With his cheeky smile and infectious giggle, little Cooper Anderson is like any other healthy baby.
But the brave toddler was given only a 50% chance of survival when he was born nine weeks early with his stomach, bowel and spleen in his chest.
His abdominal wall muscle failed to develop properly in the womb, allowing the organs to rise up and crush his tiny heart and lungs.
This meant that Cooper, who is now 14 months old, was struggling to breathe as soon as he was born and needed life-saving surgery at a day old.
During the risky procedure, surgeons had to pull the abdominal organs back into their correct position and sew up the large hole in his diaphragm.
But after just three days on a ventilator and 12 days in intensive care, he defied medics and was home within five-and-a-half weeks.
And his proud mother, Helen, 35, from Peterhead describes him as “a little miracle”.
She said: “When they told me, it was a huge shock. I haven’t cried so much in all my life, because we thought our little boy wasn’t going to make it.
“They told us he had a 50% chance of survival and, if he did survive, wouldn’t have good lungs because the left lung gets squashed.
“But he had x-rays last month and you wouldn’t even know that he had it.”
Mrs Anderson and husband Kevin, a semi-skilled labourer, were delighted when she became pregnant with their second child.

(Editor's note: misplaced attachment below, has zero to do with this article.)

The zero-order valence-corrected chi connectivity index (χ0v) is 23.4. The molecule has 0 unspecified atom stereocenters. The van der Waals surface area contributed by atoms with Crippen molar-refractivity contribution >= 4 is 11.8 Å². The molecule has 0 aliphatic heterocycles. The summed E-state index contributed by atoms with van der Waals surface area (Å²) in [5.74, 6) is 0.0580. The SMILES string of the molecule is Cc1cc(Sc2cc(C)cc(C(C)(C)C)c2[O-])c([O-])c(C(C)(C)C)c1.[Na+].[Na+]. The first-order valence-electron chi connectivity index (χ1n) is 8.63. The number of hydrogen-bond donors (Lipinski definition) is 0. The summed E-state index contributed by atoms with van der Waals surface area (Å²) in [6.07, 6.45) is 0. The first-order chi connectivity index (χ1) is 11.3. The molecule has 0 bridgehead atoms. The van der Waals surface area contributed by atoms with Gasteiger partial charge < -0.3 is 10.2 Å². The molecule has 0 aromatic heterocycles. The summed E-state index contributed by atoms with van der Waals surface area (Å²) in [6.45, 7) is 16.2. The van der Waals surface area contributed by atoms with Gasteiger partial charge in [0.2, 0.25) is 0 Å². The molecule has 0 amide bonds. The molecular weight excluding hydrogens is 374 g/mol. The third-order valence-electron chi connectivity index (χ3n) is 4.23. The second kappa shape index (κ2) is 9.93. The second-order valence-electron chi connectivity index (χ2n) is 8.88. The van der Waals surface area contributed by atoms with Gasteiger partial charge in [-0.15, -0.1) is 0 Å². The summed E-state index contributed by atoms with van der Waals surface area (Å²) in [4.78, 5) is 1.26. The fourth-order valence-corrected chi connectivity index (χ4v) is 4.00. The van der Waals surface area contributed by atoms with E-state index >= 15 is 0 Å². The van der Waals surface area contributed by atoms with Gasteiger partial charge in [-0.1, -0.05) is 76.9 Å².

But Mrs Anderson, who is also mum to Olly, eight, began suffering severe stomach pains and started to bleed.
She said: “I called Peterhead maternity unit and they told me to go straight to Aberdeen Maternity Hospital, and said I was in labour.
“They couldn’t stop it, so I had to have him nine weeks early.”
Cooper was then transferred from the neonatal unit at Aberdeen Maternity Hospital to the Royal Aberdeen Children’s Hospital for major surgery the next morning.
Mrs Anderson added: “He was absolutely tiny. He wasn’t even as long as my forearm, and he was away from us for five hours.
“We were totally numb and couldn’t wait to get him back. It was the longest five hours of our lives.”
Doctors warned the couple there was a possibility their son’s condition could worsen. But he thrilled his parents when he was finally allowed home.
Mrs Anderson said: “He’s definitely a fighter. The nurses in the neonatal unit were just amazing.
“We are forever grateful to all the nurses, consultants and Cooper’s surgeon for helping Cooper get to where he is today.”